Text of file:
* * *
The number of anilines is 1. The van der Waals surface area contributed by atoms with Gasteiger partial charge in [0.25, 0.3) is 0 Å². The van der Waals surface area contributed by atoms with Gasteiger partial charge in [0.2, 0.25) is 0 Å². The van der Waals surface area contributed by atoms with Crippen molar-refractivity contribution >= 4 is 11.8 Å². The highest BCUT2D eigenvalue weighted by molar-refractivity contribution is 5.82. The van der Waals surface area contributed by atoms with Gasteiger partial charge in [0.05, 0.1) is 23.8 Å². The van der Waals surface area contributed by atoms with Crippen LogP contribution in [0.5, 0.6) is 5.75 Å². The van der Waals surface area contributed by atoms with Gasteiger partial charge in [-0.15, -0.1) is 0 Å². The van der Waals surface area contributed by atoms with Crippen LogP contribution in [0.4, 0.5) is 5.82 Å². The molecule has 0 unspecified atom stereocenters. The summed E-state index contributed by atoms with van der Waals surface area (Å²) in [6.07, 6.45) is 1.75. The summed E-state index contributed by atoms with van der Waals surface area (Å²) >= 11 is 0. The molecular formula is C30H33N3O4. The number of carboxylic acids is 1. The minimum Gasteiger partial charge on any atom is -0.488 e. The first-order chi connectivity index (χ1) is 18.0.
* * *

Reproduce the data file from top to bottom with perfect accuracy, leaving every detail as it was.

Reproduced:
The number of anilines is 1. The van der Waals surface area contributed by atoms with Gasteiger partial charge in [0.25, 0.3) is 0 Å². The van der Waals surface area contributed by atoms with Gasteiger partial charge in [0.2, 0.25) is 0 Å². The van der Waals surface area contributed by atoms with Crippen molar-refractivity contribution >= 4 is 11.8 Å². The highest BCUT2D eigenvalue weighted by molar-refractivity contribution is 5.82. The van der Waals surface area contributed by atoms with Gasteiger partial charge in [0.05, 0.1) is 23.8 Å². The van der Waals surface area contributed by atoms with Crippen LogP contribution in [0.5, 0.6) is 5.75 Å². The van der Waals surface area contributed by atoms with Gasteiger partial charge in [-0.15, -0.1) is 0 Å². The van der Waals surface area contributed by atoms with Crippen LogP contribution in [0.4, 0.5) is 5.82 Å². The molecule has 0 unspecified atom stereocenters. The summed E-state index contributed by atoms with van der Waals surface area (Å²) in [6.07, 6.45) is 1.75. The summed E-state index contributed by atoms with van der Waals surface area (Å²) >= 11 is 0. The molecular formula is C30H33N3O4. The number of carboxylic acids is 1. The minimum Gasteiger partial charge on any atom is -0.488 e. The first-order chi connectivity index (χ1) is 18.0.